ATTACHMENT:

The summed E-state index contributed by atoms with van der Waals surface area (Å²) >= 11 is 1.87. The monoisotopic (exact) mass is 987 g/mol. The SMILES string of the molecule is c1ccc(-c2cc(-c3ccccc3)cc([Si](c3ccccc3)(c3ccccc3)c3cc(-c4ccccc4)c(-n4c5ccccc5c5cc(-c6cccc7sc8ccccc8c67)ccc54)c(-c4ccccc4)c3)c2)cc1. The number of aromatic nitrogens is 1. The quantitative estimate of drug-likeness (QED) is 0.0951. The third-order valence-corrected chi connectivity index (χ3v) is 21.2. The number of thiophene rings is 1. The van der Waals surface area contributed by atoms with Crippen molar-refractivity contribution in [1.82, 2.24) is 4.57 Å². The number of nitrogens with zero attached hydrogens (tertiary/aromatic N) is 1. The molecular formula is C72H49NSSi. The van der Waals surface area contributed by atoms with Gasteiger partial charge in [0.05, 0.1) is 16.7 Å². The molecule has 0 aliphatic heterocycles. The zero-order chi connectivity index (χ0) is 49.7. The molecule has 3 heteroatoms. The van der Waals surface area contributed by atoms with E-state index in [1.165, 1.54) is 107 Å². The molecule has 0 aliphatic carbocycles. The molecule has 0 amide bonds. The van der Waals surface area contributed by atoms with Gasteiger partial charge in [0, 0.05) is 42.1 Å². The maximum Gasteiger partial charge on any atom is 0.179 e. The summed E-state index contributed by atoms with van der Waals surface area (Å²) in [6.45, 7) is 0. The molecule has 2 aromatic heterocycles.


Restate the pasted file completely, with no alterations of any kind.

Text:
The summed E-state index contributed by atoms with van der Waals surface area (Å²) >= 11 is 1.87. The monoisotopic (exact) mass is 987 g/mol. The SMILES string of the molecule is c1ccc(-c2cc(-c3ccccc3)cc([Si](c3ccccc3)(c3ccccc3)c3cc(-c4ccccc4)c(-n4c5ccccc5c5cc(-c6cccc7sc8ccccc8c67)ccc54)c(-c4ccccc4)c3)c2)cc1. The number of aromatic nitrogens is 1. The quantitative estimate of drug-likeness (QED) is 0.0951. The third-order valence-corrected chi connectivity index (χ3v) is 21.2. The number of thiophene rings is 1. The van der Waals surface area contributed by atoms with Crippen molar-refractivity contribution in [1.82, 2.24) is 4.57 Å². The number of nitrogens with zero attached hydrogens (tertiary/aromatic N) is 1. The molecular formula is C72H49NSSi. The van der Waals surface area contributed by atoms with Gasteiger partial charge in [0.05, 0.1) is 16.7 Å². The molecule has 0 aliphatic heterocycles. The zero-order chi connectivity index (χ0) is 49.7. The molecule has 3 heteroatoms. The van der Waals surface area contributed by atoms with E-state index in [1.165, 1.54) is 107 Å². The molecule has 0 aliphatic carbocycles. The molecule has 0 amide bonds. The van der Waals surface area contributed by atoms with Gasteiger partial charge in [0, 0.05) is 42.1 Å². The maximum Gasteiger partial charge on any atom is 0.179 e. The summed E-state index contributed by atoms with van der Waals surface area (Å²) in [6.45, 7) is 0. The molecule has 2 aromatic heterocycles.